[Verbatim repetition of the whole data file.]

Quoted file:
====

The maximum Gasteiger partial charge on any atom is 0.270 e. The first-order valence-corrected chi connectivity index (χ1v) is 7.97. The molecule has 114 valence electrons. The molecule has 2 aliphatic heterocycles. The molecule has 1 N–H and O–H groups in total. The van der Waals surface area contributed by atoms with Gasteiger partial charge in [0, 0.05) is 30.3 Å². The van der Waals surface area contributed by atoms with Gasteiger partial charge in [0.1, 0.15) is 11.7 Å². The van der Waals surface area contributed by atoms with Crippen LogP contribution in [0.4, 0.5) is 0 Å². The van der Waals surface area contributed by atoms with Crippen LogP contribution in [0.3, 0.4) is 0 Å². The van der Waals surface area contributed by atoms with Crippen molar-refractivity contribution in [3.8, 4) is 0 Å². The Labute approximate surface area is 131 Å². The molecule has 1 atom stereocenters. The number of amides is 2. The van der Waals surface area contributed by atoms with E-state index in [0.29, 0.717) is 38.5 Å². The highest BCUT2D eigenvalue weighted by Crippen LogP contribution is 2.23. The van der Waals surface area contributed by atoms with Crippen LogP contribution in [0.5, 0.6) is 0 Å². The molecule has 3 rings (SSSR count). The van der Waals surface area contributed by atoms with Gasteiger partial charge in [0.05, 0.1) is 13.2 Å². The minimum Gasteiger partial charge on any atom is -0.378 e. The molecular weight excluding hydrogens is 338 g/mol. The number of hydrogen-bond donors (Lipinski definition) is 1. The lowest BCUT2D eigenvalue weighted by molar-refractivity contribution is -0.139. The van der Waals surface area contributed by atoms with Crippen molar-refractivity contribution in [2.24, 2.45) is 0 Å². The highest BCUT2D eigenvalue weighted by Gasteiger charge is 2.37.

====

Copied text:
The maximum Gasteiger partial charge on any atom is 0.270 e. The first-order valence-corrected chi connectivity index (χ1v) is 7.97. The molecule has 114 valence electrons. The molecule has 2 aliphatic heterocycles. The molecule has 1 N–H and O–H groups in total. The van der Waals surface area contributed by atoms with Gasteiger partial charge in [0, 0.05) is 30.3 Å². The van der Waals surface area contributed by atoms with Gasteiger partial charge in [0.1, 0.15) is 11.7 Å². The van der Waals surface area contributed by atoms with Crippen LogP contribution in [0.4, 0.5) is 0 Å². The van der Waals surface area contributed by atoms with Crippen LogP contribution in [0.3, 0.4) is 0 Å². The van der Waals surface area contributed by atoms with Crippen molar-refractivity contribution in [3.8, 4) is 0 Å². The Labute approximate surface area is 131 Å². The molecule has 1 atom stereocenters. The number of amides is 2. The van der Waals surface area contributed by atoms with E-state index in [0.29, 0.717) is 38.5 Å². The highest BCUT2D eigenvalue weighted by Crippen LogP contribution is 2.23. The van der Waals surface area contributed by atoms with Crippen LogP contribution in [0.5, 0.6) is 0 Å². The molecule has 3 rings (SSSR count). The van der Waals surface area contributed by atoms with Gasteiger partial charge in [0.05, 0.1) is 13.2 Å². The minimum Gasteiger partial charge on any atom is -0.378 e. The molecular weight excluding hydrogens is 338 g/mol. The number of hydrogen-bond donors (Lipinski definition) is 1. The lowest BCUT2D eigenvalue weighted by molar-refractivity contribution is -0.139. The van der Waals surface area contributed by atoms with Crippen molar-refractivity contribution in [2.24, 2.45) is 0 Å². The highest BCUT2D eigenvalue weighted by Gasteiger charge is 2.37.